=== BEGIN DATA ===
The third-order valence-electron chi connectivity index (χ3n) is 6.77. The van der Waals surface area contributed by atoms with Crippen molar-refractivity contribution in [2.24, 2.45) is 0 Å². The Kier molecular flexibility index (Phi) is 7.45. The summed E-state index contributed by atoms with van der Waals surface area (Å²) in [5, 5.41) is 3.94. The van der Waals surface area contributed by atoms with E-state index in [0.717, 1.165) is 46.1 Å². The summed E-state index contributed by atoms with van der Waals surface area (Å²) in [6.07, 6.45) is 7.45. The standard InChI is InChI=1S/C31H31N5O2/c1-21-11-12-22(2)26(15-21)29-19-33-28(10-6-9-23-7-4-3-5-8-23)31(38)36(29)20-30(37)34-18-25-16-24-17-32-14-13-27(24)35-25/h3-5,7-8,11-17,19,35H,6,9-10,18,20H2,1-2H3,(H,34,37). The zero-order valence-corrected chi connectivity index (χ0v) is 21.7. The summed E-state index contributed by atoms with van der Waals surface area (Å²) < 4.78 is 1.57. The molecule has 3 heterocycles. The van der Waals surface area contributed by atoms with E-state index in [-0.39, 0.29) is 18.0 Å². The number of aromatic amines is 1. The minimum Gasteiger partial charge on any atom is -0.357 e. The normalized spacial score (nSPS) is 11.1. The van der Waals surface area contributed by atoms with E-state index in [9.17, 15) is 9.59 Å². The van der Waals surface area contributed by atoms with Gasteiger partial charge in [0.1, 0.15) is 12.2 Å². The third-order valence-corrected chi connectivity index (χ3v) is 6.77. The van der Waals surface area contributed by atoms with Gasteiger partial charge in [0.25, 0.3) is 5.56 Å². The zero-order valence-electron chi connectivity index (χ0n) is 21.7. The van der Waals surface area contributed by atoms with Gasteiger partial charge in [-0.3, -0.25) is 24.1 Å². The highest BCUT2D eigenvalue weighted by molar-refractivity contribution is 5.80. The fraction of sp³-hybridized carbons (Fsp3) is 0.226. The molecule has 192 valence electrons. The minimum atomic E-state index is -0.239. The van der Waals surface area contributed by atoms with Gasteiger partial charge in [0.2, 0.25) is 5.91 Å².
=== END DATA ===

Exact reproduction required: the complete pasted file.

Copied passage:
The third-order valence-electron chi connectivity index (χ3n) is 6.77. The van der Waals surface area contributed by atoms with Crippen molar-refractivity contribution in [2.24, 2.45) is 0 Å². The Kier molecular flexibility index (Phi) is 7.45. The summed E-state index contributed by atoms with van der Waals surface area (Å²) in [5, 5.41) is 3.94. The van der Waals surface area contributed by atoms with E-state index in [0.717, 1.165) is 46.1 Å². The summed E-state index contributed by atoms with van der Waals surface area (Å²) in [6.07, 6.45) is 7.45. The standard InChI is InChI=1S/C31H31N5O2/c1-21-11-12-22(2)26(15-21)29-19-33-28(10-6-9-23-7-4-3-5-8-23)31(38)36(29)20-30(37)34-18-25-16-24-17-32-14-13-27(24)35-25/h3-5,7-8,11-17,19,35H,6,9-10,18,20H2,1-2H3,(H,34,37). The zero-order valence-corrected chi connectivity index (χ0v) is 21.7. The summed E-state index contributed by atoms with van der Waals surface area (Å²) < 4.78 is 1.57. The molecule has 3 heterocycles. The van der Waals surface area contributed by atoms with E-state index in [-0.39, 0.29) is 18.0 Å². The number of aromatic amines is 1. The minimum Gasteiger partial charge on any atom is -0.357 e. The normalized spacial score (nSPS) is 11.1. The van der Waals surface area contributed by atoms with E-state index in [9.17, 15) is 9.59 Å². The van der Waals surface area contributed by atoms with Gasteiger partial charge in [0.1, 0.15) is 12.2 Å². The third-order valence-corrected chi connectivity index (χ3v) is 6.77. The van der Waals surface area contributed by atoms with Gasteiger partial charge in [0.25, 0.3) is 5.56 Å². The zero-order valence-electron chi connectivity index (χ0n) is 21.7. The van der Waals surface area contributed by atoms with Gasteiger partial charge in [-0.3, -0.25) is 24.1 Å². The highest BCUT2D eigenvalue weighted by molar-refractivity contribution is 5.80. The fraction of sp³-hybridized carbons (Fsp3) is 0.226. The molecule has 192 valence electrons. The minimum atomic E-state index is -0.239. The van der Waals surface area contributed by atoms with Gasteiger partial charge in [0.2, 0.25) is 5.91 Å².